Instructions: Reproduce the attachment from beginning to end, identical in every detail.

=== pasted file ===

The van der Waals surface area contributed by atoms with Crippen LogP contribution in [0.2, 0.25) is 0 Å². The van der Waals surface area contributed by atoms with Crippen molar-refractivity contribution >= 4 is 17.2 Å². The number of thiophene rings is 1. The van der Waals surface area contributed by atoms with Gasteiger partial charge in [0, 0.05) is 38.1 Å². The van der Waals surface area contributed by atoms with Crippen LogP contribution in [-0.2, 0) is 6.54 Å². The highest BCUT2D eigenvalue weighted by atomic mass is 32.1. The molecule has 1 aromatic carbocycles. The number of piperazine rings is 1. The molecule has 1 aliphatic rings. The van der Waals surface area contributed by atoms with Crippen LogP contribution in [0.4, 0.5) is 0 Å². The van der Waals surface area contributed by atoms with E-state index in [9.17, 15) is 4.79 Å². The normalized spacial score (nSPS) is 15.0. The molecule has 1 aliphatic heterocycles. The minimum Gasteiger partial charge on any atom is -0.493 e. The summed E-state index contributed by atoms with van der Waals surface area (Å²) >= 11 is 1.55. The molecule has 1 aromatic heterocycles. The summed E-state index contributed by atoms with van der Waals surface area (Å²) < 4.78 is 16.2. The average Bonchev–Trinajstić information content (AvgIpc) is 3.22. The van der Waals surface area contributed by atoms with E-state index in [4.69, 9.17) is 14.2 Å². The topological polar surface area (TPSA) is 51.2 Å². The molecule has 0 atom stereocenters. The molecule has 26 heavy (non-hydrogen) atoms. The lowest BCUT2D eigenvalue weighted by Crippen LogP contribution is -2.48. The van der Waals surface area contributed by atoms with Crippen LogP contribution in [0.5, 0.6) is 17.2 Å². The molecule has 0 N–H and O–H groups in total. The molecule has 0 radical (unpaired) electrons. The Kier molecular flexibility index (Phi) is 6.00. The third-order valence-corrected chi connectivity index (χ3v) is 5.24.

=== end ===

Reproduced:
The van der Waals surface area contributed by atoms with Crippen LogP contribution in [0.2, 0.25) is 0 Å². The van der Waals surface area contributed by atoms with Crippen molar-refractivity contribution >= 4 is 17.2 Å². The number of thiophene rings is 1. The van der Waals surface area contributed by atoms with Gasteiger partial charge in [0, 0.05) is 38.1 Å². The van der Waals surface area contributed by atoms with Crippen LogP contribution in [-0.2, 0) is 6.54 Å². The highest BCUT2D eigenvalue weighted by atomic mass is 32.1. The molecule has 1 aromatic carbocycles. The number of piperazine rings is 1. The molecule has 1 aliphatic rings. The van der Waals surface area contributed by atoms with Crippen LogP contribution in [0.4, 0.5) is 0 Å². The van der Waals surface area contributed by atoms with E-state index in [9.17, 15) is 4.79 Å². The normalized spacial score (nSPS) is 15.0. The molecule has 1 aliphatic heterocycles. The minimum Gasteiger partial charge on any atom is -0.493 e. The summed E-state index contributed by atoms with van der Waals surface area (Å²) >= 11 is 1.55. The molecule has 1 aromatic heterocycles. The summed E-state index contributed by atoms with van der Waals surface area (Å²) < 4.78 is 16.2. The average Bonchev–Trinajstić information content (AvgIpc) is 3.22. The van der Waals surface area contributed by atoms with E-state index in [4.69, 9.17) is 14.2 Å². The topological polar surface area (TPSA) is 51.2 Å². The molecule has 0 atom stereocenters. The molecule has 26 heavy (non-hydrogen) atoms. The lowest BCUT2D eigenvalue weighted by Crippen LogP contribution is -2.48. The van der Waals surface area contributed by atoms with Crippen LogP contribution in [0.5, 0.6) is 17.2 Å². The molecule has 0 N–H and O–H groups in total. The molecule has 0 radical (unpaired) electrons. The Kier molecular flexibility index (Phi) is 6.00. The third-order valence-corrected chi connectivity index (χ3v) is 5.24.